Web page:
Skip to main content

‘He Was Your Prey’: Judge Deals 7.5-Year Sentence to U.S. Capitol Rioter Who Delivered Officer Michael Fanone by His Neck to a Violent Mob

Washington, D.C. Metropolitan Police Department officer Michael Fanone listens during a July 27, 2021 hearing of the House Select Committee investigating the January 6 attack on the U.S. Capitol.  (Photo by Andrew Harnik-Pool/Getty Images)

Washington, D.C. Metropolitan Police Department officer Michael Fanone listens during a July 27, 2021 hearing of the House Select Committee investigating the January 6 attack on the U.S. Capitol.  (Photo by Andrew Harnik-Pool/Getty Images.)

A U.S. Capitol rioter who dragged Metropolitan Police Officer Michael Fanone to a violent horde after pretending to help him will spend the next 7.5 years behind bars, a federal judge ruled on Thursday.

“He was your prey,” declared U.S. District Judge Amy Berman Jackson before she pronounced the sentence. “He was your trophy.”

Tennessee resident Albuquerque Cosper Head was one of the defendants charged on a three-person indictment relating to Fanone’s brutal assault, but as noted by the judge, Head served as the catalyst for the attack. Rioters beat, Tasered and robbed Fanone of his radio and his badge. In his congressional testimony, Fanone recounted hearing one shout “Kill him with his own gun!” and trying to quell the mob by shouting “I have kids.”

As recounted by Jackson, Head’s violence on Jan. 6 did not start with Fanone, and he engaged in “hand-to-hand combat” with a line of officers protecting the doors at the Capitol tunnel — a melee described as a “brutal, two-hour Medieval battle.” Throngs of rioters tried to break into the building by attempting to push through an “under-manned, exhausted, ad hoc police line,” the judge noted.

Video showed Head using a police shield as a weapon and trying to jockey to the front of the line.

After reaching Fanone, Head could be heard boasting “Hey, I’ve got one” and was quoting telling him “Hey, I’m going to try to help you out here. You hear me?”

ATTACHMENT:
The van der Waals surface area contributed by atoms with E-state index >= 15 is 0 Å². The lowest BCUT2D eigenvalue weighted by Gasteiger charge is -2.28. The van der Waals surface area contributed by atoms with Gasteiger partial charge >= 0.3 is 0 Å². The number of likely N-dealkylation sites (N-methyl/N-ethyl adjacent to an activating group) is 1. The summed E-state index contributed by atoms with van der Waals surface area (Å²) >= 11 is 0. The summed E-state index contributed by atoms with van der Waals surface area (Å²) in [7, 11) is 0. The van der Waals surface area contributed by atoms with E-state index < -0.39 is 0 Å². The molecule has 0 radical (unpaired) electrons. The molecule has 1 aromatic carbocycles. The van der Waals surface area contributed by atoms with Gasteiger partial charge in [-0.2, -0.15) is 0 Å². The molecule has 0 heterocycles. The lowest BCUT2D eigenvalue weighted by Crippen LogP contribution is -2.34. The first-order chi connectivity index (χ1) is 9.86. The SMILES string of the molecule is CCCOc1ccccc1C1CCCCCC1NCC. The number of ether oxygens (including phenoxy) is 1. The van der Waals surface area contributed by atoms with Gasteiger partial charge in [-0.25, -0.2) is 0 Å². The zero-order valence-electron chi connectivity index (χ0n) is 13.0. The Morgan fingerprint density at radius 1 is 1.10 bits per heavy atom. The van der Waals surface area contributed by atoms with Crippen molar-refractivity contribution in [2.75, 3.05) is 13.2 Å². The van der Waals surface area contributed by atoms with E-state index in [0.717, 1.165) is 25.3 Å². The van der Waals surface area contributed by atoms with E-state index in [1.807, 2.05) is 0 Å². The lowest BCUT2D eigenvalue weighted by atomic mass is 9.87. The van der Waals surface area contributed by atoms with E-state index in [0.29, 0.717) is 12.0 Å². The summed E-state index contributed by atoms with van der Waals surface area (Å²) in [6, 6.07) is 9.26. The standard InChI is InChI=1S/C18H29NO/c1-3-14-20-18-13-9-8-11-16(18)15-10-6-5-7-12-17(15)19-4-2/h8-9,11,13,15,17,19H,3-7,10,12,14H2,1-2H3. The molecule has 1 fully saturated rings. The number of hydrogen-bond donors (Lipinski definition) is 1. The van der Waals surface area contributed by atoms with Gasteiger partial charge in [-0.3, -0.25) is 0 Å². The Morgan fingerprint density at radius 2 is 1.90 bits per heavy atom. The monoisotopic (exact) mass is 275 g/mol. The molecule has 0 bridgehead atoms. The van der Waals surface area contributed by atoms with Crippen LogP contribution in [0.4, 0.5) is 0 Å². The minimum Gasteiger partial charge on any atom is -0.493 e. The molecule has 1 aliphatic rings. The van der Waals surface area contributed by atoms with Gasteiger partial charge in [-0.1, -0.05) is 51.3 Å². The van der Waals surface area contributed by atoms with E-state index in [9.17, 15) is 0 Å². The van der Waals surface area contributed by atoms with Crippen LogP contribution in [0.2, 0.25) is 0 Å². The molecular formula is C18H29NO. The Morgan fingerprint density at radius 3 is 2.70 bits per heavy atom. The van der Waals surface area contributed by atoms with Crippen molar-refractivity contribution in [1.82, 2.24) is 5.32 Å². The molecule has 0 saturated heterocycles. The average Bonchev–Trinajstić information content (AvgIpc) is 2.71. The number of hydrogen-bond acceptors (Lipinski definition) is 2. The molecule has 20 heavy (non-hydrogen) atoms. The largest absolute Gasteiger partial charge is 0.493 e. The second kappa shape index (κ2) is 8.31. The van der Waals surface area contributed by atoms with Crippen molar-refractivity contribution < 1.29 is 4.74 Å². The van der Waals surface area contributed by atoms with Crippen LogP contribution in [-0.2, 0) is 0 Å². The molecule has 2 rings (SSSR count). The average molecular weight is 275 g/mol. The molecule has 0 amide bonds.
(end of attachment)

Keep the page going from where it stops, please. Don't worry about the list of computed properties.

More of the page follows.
Fanone was heard responding: “Thank you,” seemingly unaware of the group attack that awaited him.

In a 21-page sentencing memo, Head’s attorney Nicholas Wallace described his client’s interactions with Fanone as getting “entangled” with the officer. The judge bristled at the euphemism.

“C’mon,” Jackson scoffed, comparing entanglement to what happens to the leashes of two dogs. “You cannot minimize what happened by using less objectionable verbs.”

The defense sentencing memo emphasized the entire interaction lasted some 35 seconds, but Jackson countered that the life-changing events for Fanone counted more than the ticks of a clock. Not all of the Jan. 6th rioters were bloodthirsty, but some were, the judge noted.

She added that Head, at that moment, was not drawing distinctions.

Inside the court, and weeping at the pronouncement of the verdict, was Head’s fiancée. She and other loved ones of the defendant poured in letters to the court emphasizing Head’s overcoming addictions — to alcohol, Oxycontin, and methamphetamine. Now the father of two daughters, Head became clean after a string of mostly minor offenses and a felony that predated the Jan. 6 attack. As even his defense counsel acknowledged, those crimes added up. Prosecutors counted roughly 45 prior arrests, but his family attested to Head’s seeming transformation — that is, before the attack on the Capitol.

Speaking of his letters of support, the judge noted: “They are raw. They are honest. They are true.”

She quoted a passage from the fiancée’s as saying: “It’s the women who will suffer,” noting the difficulties of raising children with the father in jail.

Yet Jackson countered that she could not overlook the suffering felt by the family of Head’s victim, whom she noted was ironically attacked under a “Blue Lives Matter” flag.

“He was protecting the very essence of democracy,” Jackson said. “He was protecting America.”

Fanone, watching the proceedings in the courtroom, sat at wide attention during the judge’s address. He spoke in court of his own reflections of that day before the sentence was delivered. He then left the courtroom without comment, putting on dark sunglasses and taking no questions from reporters. He is now a CNN on-air contributor.

Have a tip we should know? [email protected]

Filed Under:

Follow Law&Crime:

Law&Crime's managing editor Adam Klasfeld has spent more than a decade on the legal beat. Previously a reporter for Courthouse News, he has appeared as a guest on NewsNation, NBC, MSNBC, CBS's "Inside Edition," BBC, NPR, PBS, Sky News, and other networks. His reporting on the trial of Ghislaine Maxwell was featured on the Starz and Channel 4 documentary "Who Is Ghislaine Maxwell?" He is the host of Law&Crime podcast "Objections: with Adam Klasfeld."